Sihanoukville Autonomous Port yesterday threatened to take legal action against the owner of the Jupiter Cruise luxury liner, which has remained docked there more than a year after sparking a minor diplomatic row between Thailand and Cambodia.
Lou Kimchhoun, director-general of the port, said by telephone that the authority will sue Lam and Brother Company if it does not move the vessel away from the port to make way for other commercial vessels.
“We will file a complaint at the court,” Mr Kimchhoun said adding that Transport Minister Tram Iv Tek suggested taking legal action last month. Mr Kimchhoun wrote two separate letters in August and October informing Mr Iv Tek about the ship’s extended port stay and complaints from unpaid crew.
“The important thing is that we want the ships to move in and out for business,” Mr Kimchhoun said.
Soth Sophin, deputy director of Lam and Brother Company, said yesterday that although his firm does represent the owner of the cruise liner, the vessel does not belong to his company. He added that he has tried to contact the ship’s actual owner, whose name he claimed he did not know, but has had no success.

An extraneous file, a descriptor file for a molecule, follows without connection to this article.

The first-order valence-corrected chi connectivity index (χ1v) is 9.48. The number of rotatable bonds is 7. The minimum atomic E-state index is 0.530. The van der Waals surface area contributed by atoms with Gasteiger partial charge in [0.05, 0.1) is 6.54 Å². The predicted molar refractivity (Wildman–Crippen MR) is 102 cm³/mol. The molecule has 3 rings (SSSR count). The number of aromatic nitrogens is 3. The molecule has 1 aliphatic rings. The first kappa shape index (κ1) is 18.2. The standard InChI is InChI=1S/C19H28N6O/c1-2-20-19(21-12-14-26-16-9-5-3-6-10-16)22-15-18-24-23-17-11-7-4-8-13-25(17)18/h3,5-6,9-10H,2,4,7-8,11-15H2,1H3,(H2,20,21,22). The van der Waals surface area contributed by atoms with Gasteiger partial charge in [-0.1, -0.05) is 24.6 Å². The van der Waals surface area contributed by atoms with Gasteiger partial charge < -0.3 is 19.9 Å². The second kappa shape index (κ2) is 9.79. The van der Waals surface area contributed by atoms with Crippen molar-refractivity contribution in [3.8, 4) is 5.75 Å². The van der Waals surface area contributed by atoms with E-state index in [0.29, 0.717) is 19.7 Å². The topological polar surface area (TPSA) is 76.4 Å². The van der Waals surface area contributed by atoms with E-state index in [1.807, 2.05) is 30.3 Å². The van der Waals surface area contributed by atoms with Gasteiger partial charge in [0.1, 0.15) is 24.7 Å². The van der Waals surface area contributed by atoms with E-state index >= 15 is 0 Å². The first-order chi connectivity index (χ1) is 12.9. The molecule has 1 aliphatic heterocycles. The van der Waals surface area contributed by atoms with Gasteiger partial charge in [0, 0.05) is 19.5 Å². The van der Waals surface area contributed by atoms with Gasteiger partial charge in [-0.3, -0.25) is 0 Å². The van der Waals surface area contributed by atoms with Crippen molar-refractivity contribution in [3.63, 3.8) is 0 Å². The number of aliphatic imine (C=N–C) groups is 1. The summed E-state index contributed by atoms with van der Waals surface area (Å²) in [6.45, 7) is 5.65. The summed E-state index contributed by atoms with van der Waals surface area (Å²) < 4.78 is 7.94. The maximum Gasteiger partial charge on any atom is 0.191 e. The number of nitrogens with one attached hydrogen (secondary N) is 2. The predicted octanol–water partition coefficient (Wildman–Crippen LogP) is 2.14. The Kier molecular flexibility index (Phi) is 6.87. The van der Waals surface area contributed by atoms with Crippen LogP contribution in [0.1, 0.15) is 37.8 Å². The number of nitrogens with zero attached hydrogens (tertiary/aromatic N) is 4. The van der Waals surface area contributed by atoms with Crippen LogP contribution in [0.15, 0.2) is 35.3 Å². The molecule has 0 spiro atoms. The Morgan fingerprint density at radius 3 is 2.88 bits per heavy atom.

Mr Sophin said that he has also attempted to convince three Ukrainian crewmen aboard the liner to drop anchor away from the port, but they have refused to do so.
“They demand that they be paid before they move the anchor,” he said.
The Foreign Ministry in 2008 demanded an official explanation from Thai authorities after 242 Cambodian passengers aboard the vessel, including law makers, court officials and military personnel, were denied entry to Thailand on the ship’s maiden voyage.
The Thai Embassy in March denied the allegations and accused the cruise operator of failing to follow proper docking and immigration procedures, and citing the fact that the 242 Cambodian passengers on board the ship had been listed as crew members.